Habit 4: Think Win/Win

At some point, whether eagerly or reluctantly, writers seeking publication must submit their work. And littering the route from submission to acceptance are those all-too-familiar rejection letters. Few writers have not had the experience of rejection—it's part of the business. At the same time, it can set up a frame of mind in which agents, editors, and publishers are the writer's natural enemies. Not only is this dispiriting but it can lead to writing blocks and defeatism. Why write if it's only going to lead to rejection? The way out of this mental dilemma is to think win/win. You may not yet have an agent, editor, or publisher, but your likelihood of getting one or the other will be greatly enhanced if you remember that we're all in this business together. We all want to be the kind of people behind quality books. Agents want to sell them, editors want to acquire them, and publishers want to produce them. Your job is to write and (you can bet on it) rewrite them—to be yet another vital link in the book trade's win/win chain.

Habit 5: Seek First to Understand, Then to Be Understood

From the standpoint of the effective writer, this translates as empathy. Think about your readers, who they are likely to be, what their interests are—what moves them. Then, constantly reaching to expand that understanding, you write and (yes) rewrite. As Covey expresses it, you now "can present your own ideas clearly, specifically, visually, and most important, contextually." That is, when you deeply understand your readers' concerns, "you significantly increase the credibility of your ideas" (or theme or plot or characters)—and, I would argue, the publication potential of your writing.

Habit 6: Synergize

Synergy is creative cooperation. It brings together such unique human traits as imagination and self-awareness with empathic communication and win/win motivation. Covey cites examples of the positive effects of synergy in nature, family life, business, and the classroom.

But what does it have to do with being a successful writer? You've been somewhat isolated for a year now—focused, disciplined, empathic with your intended readership—and now you have a finished manuscript in need of a publisher. When you finally get that publisher and/or agent, you are definitely going to need synergy to produce and promote the quality book to which you are jointly committed. In the meantime, think synergistically as you put together your book proposal. Aim to produce a model of imaginative and empathic communication, an aware expression of the distinguishing features of your work, and a fair representation of your strengths as an author. And as for your proposal's underlying motive—what else but win/win?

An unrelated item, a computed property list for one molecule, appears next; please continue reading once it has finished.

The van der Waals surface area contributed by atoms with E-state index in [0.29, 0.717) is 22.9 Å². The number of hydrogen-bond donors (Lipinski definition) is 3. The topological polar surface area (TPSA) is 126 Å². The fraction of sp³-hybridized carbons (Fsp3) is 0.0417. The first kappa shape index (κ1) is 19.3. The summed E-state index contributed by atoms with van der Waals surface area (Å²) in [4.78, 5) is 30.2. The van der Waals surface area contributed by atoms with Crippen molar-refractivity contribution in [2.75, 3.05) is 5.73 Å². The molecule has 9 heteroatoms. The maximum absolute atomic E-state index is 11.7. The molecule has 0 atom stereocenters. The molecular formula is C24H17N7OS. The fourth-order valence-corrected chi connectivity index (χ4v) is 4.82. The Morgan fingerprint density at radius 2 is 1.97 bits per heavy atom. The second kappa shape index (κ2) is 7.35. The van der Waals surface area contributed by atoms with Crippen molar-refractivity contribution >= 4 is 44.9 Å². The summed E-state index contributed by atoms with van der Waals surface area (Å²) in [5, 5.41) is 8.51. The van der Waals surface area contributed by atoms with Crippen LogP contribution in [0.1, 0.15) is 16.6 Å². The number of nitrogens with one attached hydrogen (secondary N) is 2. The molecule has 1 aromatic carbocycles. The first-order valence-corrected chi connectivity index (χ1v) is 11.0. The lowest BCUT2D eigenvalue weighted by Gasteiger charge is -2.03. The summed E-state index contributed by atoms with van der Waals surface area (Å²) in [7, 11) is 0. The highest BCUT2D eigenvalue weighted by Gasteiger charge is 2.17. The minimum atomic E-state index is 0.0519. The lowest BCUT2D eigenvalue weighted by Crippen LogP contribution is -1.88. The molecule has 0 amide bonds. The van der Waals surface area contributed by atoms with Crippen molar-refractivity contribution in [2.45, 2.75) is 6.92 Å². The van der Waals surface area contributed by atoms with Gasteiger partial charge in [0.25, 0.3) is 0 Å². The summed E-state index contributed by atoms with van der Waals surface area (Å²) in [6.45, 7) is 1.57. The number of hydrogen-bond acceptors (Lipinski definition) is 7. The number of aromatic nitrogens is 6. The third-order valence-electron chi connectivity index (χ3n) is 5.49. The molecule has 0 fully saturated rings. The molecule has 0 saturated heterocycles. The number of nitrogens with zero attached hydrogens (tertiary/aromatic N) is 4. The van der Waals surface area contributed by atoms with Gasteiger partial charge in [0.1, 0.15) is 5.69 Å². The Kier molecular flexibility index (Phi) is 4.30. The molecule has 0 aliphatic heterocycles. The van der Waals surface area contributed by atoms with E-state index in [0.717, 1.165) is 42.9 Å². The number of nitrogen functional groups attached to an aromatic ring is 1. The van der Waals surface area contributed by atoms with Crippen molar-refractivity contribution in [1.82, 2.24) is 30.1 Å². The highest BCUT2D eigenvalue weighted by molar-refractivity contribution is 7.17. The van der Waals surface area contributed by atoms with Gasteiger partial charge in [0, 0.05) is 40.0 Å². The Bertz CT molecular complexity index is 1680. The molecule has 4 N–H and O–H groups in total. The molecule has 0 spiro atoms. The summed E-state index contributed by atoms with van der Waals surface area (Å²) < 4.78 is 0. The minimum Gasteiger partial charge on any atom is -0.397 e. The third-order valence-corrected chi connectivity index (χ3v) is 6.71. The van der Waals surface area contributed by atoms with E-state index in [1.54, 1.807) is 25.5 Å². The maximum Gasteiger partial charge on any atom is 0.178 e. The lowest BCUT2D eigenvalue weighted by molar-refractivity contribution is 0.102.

Habit 7: Sharpen the Saw

Sharpening the saw encompasses and enables the other six habits. It's a matter of balance. To be effective we must attend to all the fundamental facets of being human: the physical, mental, social/emotional, and spiritual. The imperative for us all is to take the time to renew ourselves in each of these areas. According to Covey, the principle and process of comprehensive renewal is "an upward spiral of . . . continuous improvement."

The driving force behind renewal, he emphasizes, is conscience, that fragile but clear voice that tells each of us the right thing to do. Learn, commit, and do—then repeat the process over and over again—says the voice of conscience. Learn your craft, dedicate yourself to it, and do it with passion, says the conscience of the effective writer. Then do it again and again—with ever more refined craft, greater dedication, and deeper passion.

There are of course countless successful writers, past and present, who have never read Covey. Nor is his the only possible success model for writers. But Covey's 7 Habits is a valuable corrective to overly romanticized notions of the writing life. Like virtually any worthwhile endeavor, writing for publication demands a lot more than high hopes and waiting for inspiration. By all means, dream the grandest dreams you can conjure. Just be sure to act on them, to live them—and then (sigh) to rewrite . . .

"Writing from a Success Model" is based on Stephen R. Covey, The 7 Habits of Highly Effective People: Powerful Lessons in Personal Change (New York: Simon & Schuster, 1990).